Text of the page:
President Barack Obama, Racism and Sexism, and the Nation That Insisted on Moving Backward

Despite the optimism and excitement felt by the majority of people in the United States when Barack Obama was elected in 2008 and reelected in 2012, a sizable number found his presidency unacceptable. People deemed Obama a Black Muslim. Questioned his place of birth. Critiqued his Blackness.

You know the rest.  

Obama’s eight years as President of the United States scared some people more than we’ll ever be able to “calculate” or understand. People weren’t so afraid of his liberalism (which was actually neoliberalism or moderate conservatism, by definition, and which has basically dominated politics for decades), as his Otherness.  

His Blackness is all that was different.

The United States has been built on the exploitation of Black men, Black women, and Black children. The United States and its people have made it their on-going goal to make it impossible for people racialized as Black to achieve power and success. As Vershawn Ashanti Young wrote, people en masse took his Blackness, as well as his status as a successful Black man, to mean he was both weak, gay, and feminine. All qualities the United States historically ridicules, qualities which to some people also made the United States look weak, gay, and feminine. All of this is in addition to the long cultural fear of Black men and their supposed innate violence.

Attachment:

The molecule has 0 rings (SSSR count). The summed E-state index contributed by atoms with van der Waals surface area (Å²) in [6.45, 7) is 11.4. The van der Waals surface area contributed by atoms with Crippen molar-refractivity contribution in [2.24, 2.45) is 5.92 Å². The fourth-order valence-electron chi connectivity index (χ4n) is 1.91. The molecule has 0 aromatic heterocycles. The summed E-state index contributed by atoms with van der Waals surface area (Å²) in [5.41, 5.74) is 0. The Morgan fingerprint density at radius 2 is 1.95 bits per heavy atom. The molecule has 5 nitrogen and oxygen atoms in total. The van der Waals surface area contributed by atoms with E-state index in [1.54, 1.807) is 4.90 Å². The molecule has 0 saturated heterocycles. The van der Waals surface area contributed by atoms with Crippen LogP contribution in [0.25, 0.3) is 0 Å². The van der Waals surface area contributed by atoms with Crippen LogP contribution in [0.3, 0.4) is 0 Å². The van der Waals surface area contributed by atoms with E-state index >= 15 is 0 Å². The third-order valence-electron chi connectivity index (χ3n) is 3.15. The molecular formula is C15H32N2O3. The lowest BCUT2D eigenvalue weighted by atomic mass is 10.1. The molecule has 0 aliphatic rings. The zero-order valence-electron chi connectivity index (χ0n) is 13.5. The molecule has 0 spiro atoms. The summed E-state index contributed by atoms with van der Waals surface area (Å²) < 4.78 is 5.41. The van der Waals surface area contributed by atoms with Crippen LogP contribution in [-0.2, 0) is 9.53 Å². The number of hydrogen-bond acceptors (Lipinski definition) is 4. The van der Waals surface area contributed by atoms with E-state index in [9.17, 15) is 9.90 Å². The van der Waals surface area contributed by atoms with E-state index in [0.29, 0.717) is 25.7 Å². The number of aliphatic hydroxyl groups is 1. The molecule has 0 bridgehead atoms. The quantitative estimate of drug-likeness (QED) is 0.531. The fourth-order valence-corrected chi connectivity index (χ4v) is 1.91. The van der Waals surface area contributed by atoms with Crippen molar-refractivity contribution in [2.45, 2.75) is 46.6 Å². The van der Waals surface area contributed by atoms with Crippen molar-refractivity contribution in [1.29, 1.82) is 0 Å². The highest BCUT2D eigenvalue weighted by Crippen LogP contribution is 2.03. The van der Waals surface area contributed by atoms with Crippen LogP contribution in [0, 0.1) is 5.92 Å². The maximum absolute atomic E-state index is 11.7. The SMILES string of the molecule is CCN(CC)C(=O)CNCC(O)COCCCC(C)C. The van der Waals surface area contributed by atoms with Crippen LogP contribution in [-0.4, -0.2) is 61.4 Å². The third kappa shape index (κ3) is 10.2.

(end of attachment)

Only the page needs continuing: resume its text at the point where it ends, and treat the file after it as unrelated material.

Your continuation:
As you know, (White) Republicans made it their number one goal to oppose everything Obama wanted to do, even if it came to saving their own children.

People are that afraid of Blackness. That afraid of Whiteness losing its significance.

People are so afraid of Blackness that the backlash resulted in fascism-like ideologies first in the Tea Party and now in the mainstream Republican Party. The backlash ultimately resulted in people en masse embracing Trumpism, embracing policies and leaders that will, that are killing them and killing their children and killing their grandchildren and killing their friends.

So, to the nation that had a Black president for eight years, years during which equity was embraced more than ever before, years during which you did well, why, why are you insisting that we move backward; why are you afraid of Blackness; why, really why, are you clinging to Whiteness? 

Dr. Andrew Joseph Pegoda